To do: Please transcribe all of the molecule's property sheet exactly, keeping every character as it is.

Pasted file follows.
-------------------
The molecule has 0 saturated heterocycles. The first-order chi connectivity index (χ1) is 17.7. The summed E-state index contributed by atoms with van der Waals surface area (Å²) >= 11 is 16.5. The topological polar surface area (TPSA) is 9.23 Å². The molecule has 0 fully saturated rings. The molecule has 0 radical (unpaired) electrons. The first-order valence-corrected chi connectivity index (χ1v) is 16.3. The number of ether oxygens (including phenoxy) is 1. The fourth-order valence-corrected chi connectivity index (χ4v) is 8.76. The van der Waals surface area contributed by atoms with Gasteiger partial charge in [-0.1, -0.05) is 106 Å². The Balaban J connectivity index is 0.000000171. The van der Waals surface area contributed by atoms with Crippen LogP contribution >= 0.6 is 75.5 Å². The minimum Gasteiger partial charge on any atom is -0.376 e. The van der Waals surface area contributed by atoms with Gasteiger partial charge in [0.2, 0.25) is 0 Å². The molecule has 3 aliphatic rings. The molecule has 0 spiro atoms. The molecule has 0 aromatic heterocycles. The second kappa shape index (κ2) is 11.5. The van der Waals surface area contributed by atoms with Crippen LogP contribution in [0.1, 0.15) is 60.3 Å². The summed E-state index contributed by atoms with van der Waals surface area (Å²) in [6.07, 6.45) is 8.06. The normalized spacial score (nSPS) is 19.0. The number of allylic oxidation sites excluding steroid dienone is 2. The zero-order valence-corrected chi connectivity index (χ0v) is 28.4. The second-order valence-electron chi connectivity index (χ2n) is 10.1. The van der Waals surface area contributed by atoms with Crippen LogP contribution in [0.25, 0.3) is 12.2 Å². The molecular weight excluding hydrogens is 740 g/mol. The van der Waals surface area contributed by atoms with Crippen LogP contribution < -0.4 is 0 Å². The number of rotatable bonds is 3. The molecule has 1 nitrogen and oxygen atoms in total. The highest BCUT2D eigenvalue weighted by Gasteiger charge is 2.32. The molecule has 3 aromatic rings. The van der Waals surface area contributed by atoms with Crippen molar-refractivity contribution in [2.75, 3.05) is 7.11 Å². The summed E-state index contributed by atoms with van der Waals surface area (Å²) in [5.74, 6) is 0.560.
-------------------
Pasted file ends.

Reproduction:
The molecule has 0 saturated heterocycles. The first-order chi connectivity index (χ1) is 17.7. The summed E-state index contributed by atoms with van der Waals surface area (Å²) >= 11 is 16.5. The topological polar surface area (TPSA) is 9.23 Å². The molecule has 0 fully saturated rings. The molecule has 0 radical (unpaired) electrons. The first-order valence-corrected chi connectivity index (χ1v) is 16.3. The number of ether oxygens (including phenoxy) is 1. The fourth-order valence-corrected chi connectivity index (χ4v) is 8.76. The van der Waals surface area contributed by atoms with Gasteiger partial charge in [-0.1, -0.05) is 106 Å². The Balaban J connectivity index is 0.000000171. The van der Waals surface area contributed by atoms with Crippen LogP contribution >= 0.6 is 75.5 Å². The minimum Gasteiger partial charge on any atom is -0.376 e. The van der Waals surface area contributed by atoms with Gasteiger partial charge in [0.2, 0.25) is 0 Å². The molecule has 3 aliphatic rings. The molecule has 0 spiro atoms. The molecule has 0 aromatic heterocycles. The second kappa shape index (κ2) is 11.5. The van der Waals surface area contributed by atoms with Crippen LogP contribution in [0.1, 0.15) is 60.3 Å². The summed E-state index contributed by atoms with van der Waals surface area (Å²) in [6.07, 6.45) is 8.06. The normalized spacial score (nSPS) is 19.0. The number of allylic oxidation sites excluding steroid dienone is 2. The zero-order valence-corrected chi connectivity index (χ0v) is 28.4. The second-order valence-electron chi connectivity index (χ2n) is 10.1. The van der Waals surface area contributed by atoms with Crippen LogP contribution in [0.25, 0.3) is 12.2 Å². The molecular weight excluding hydrogens is 740 g/mol. The van der Waals surface area contributed by atoms with Crippen LogP contribution < -0.4 is 0 Å². The number of rotatable bonds is 3. The molecule has 1 nitrogen and oxygen atoms in total. The highest BCUT2D eigenvalue weighted by Gasteiger charge is 2.32. The molecule has 3 aromatic rings. The van der Waals surface area contributed by atoms with Crippen molar-refractivity contribution in [2.75, 3.05) is 7.11 Å². The summed E-state index contributed by atoms with van der Waals surface area (Å²) in [5.74, 6) is 0.560.